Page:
“Out in the Street Again” (Lawrence Mekler)

*“Over the Rainbow” (Arlen – Harburg)
“Poison Ivy” (Jerry Leiber – Mike Stoller)

“Sick & Tired” (Kenner – Bartholomew)


“Time to Live” (Billy Thorpe – Warren Morgan)

Compiled by Gil “Rathead” Matthews

Frankly, the album represents Billy Thorpe the entertainer extraordinaire. I guess at this stage it’s probably pertinent to point out the only track I would like to have seen added, as it was in a style of its own, was the ‘space opera’ – Children of the sun.

I guess there was a limit to how much you can fit on vinyl, albeit it a double album.


As history showed, Billy kept playing well after the release of this album in fact right until his most untimely passing on 27th February 2007. Billy always lived for his music.

His final release, completed after his death, is the extraordinary CD release of Tangier. This is an amazing piece of work that begins to show where Billy Thorpe was evolving with his music.


This is not meant to be a review on the life of Billy Thorpe, Billy and his wife Lynn have taken care of that in a series of books on Billy’s life.

It is a retrospective review of an album that does justice to the music of Billy Thorpe and the Aztecs.

I must mention, that the icing on the cake of this album is that the entire inside of the gatefold is taken up with the story of Billy and the various forms of the Aztecs by Gil Mathews, who makes a really good job of mixing facts and story so that it provides and informative and interesting read.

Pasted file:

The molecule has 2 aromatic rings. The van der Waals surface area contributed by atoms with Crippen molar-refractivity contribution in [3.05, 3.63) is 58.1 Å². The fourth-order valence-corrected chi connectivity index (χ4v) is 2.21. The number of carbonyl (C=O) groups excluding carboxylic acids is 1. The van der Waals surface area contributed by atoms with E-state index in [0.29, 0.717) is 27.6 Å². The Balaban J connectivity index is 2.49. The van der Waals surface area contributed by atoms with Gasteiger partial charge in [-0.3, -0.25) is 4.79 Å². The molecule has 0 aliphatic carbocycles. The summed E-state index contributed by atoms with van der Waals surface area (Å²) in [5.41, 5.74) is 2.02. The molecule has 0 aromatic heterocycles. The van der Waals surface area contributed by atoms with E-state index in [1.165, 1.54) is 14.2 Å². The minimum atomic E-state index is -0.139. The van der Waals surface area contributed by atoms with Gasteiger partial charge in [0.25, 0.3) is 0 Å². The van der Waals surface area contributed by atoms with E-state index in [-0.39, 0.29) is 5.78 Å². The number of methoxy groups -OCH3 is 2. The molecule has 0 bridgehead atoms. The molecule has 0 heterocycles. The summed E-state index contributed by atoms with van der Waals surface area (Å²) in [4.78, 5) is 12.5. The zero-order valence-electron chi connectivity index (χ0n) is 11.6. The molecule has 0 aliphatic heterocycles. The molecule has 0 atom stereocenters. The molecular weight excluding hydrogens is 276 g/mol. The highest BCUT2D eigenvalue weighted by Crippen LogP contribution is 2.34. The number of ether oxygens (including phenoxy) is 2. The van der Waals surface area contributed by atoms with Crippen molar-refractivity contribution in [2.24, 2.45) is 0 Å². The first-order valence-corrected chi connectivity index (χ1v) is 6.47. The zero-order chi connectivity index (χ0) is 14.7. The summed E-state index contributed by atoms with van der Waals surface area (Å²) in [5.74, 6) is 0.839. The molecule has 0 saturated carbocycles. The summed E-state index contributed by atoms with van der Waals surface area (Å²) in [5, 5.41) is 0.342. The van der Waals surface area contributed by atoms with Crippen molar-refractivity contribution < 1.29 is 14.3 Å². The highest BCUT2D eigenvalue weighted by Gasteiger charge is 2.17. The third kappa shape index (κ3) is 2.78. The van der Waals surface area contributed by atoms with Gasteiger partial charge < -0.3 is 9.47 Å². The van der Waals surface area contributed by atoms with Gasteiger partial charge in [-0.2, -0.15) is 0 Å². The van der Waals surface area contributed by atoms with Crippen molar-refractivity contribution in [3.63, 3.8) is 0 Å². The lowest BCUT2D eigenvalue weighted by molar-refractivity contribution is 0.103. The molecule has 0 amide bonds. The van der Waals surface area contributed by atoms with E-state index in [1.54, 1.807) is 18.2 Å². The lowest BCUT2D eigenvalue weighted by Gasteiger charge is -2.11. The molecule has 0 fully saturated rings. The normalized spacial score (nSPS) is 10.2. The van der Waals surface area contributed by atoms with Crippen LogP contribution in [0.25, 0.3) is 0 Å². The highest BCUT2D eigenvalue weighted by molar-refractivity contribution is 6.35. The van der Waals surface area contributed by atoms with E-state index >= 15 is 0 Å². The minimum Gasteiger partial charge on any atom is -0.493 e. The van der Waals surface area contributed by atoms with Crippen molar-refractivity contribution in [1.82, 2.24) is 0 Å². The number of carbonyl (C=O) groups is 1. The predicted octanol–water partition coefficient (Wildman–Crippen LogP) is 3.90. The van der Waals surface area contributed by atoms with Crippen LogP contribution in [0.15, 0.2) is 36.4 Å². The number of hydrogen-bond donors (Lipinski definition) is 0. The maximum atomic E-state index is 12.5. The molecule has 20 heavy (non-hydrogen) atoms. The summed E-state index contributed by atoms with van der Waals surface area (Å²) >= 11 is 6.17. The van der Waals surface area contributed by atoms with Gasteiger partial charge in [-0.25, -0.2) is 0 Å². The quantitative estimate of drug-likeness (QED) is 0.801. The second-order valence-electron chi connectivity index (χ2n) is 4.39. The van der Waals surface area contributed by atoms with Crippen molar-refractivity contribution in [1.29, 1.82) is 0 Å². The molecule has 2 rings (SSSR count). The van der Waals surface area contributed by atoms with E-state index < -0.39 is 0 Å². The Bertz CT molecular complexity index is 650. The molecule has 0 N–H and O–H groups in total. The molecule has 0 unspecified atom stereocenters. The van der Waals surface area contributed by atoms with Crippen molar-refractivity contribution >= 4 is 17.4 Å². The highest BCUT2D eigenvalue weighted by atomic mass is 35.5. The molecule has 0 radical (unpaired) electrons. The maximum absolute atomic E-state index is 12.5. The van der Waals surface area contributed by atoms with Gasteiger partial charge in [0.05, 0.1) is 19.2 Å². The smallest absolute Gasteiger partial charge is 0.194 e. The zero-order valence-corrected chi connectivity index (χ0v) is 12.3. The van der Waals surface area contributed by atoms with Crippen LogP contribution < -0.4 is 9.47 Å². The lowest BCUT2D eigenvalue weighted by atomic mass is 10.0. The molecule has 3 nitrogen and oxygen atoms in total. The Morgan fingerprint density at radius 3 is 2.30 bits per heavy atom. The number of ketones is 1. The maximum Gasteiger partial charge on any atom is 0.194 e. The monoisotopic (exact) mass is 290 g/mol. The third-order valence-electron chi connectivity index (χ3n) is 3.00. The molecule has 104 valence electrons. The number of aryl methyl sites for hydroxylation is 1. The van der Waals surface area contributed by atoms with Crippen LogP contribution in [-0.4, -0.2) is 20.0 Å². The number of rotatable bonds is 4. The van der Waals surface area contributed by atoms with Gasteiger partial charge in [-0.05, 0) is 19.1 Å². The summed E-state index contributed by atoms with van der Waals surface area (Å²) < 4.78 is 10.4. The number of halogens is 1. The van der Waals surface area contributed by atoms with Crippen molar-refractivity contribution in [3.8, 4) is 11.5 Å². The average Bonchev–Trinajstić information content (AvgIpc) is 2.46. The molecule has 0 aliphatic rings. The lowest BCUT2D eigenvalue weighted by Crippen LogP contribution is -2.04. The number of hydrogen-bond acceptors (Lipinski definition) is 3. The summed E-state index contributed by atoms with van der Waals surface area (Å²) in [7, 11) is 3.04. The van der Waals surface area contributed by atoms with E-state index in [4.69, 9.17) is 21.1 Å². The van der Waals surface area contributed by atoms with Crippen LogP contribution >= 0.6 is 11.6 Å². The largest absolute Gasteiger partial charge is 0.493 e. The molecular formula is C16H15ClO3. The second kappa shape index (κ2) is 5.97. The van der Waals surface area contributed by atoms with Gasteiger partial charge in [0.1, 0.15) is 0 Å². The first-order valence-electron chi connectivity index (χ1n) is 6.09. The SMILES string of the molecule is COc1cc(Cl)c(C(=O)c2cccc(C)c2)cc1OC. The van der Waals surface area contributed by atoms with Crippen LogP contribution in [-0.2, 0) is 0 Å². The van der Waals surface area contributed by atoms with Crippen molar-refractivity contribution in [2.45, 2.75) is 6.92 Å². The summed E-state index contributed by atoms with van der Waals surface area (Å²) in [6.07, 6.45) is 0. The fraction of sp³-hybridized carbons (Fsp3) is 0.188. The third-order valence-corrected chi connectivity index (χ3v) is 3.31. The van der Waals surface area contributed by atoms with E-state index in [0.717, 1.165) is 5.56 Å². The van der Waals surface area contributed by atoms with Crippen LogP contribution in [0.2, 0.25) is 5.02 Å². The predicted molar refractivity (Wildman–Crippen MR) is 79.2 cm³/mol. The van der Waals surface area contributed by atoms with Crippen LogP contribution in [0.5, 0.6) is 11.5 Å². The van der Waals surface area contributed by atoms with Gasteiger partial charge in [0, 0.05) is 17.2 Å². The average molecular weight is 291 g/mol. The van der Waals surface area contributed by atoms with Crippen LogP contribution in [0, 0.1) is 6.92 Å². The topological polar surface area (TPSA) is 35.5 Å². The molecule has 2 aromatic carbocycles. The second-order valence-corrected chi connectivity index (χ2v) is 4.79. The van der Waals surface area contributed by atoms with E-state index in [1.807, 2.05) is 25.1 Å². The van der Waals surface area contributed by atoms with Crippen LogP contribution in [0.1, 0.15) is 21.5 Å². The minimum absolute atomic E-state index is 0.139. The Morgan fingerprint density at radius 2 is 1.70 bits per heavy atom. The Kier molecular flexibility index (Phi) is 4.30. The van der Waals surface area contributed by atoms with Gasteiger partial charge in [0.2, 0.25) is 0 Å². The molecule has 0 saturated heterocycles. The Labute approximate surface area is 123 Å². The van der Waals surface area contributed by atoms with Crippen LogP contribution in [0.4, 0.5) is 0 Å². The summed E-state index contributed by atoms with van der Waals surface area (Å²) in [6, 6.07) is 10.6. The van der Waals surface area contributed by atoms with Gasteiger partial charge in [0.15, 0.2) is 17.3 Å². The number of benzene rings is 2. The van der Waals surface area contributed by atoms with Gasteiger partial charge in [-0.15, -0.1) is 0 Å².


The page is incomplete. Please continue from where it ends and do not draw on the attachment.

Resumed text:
Oh! and the reference to “Pick me up and play me loud”, that was the original working title to this album. While I believe the title Time Traveller really does sum up the contents of the album, “Pick me up and play me loud”, is a directive that we should follow when we play this, and indeed, any music by this great Australian talent.

 

 

 


 

VIDEOS:
We are well serviced with clips of Billy, so here is a selection covering both amny of the years he played and the various styles.

Poison Ivy

 

Oop poo pah do

 

Most People I Know

 


 

Rob Greaves
I have been with the Toorak Times since April 2012. I work as Senior Editor of the Toorak Times, but I also think of myself as senior contributor. I've been in the Australian music scene as a musician since 1964, and have worked in radio and TV and newspapers (when they were paper ), serious experience in audio editing, and a lot of video editing experience. Currently I'm working as a radio program producer for a national interview program as well as my work with the Toorak Times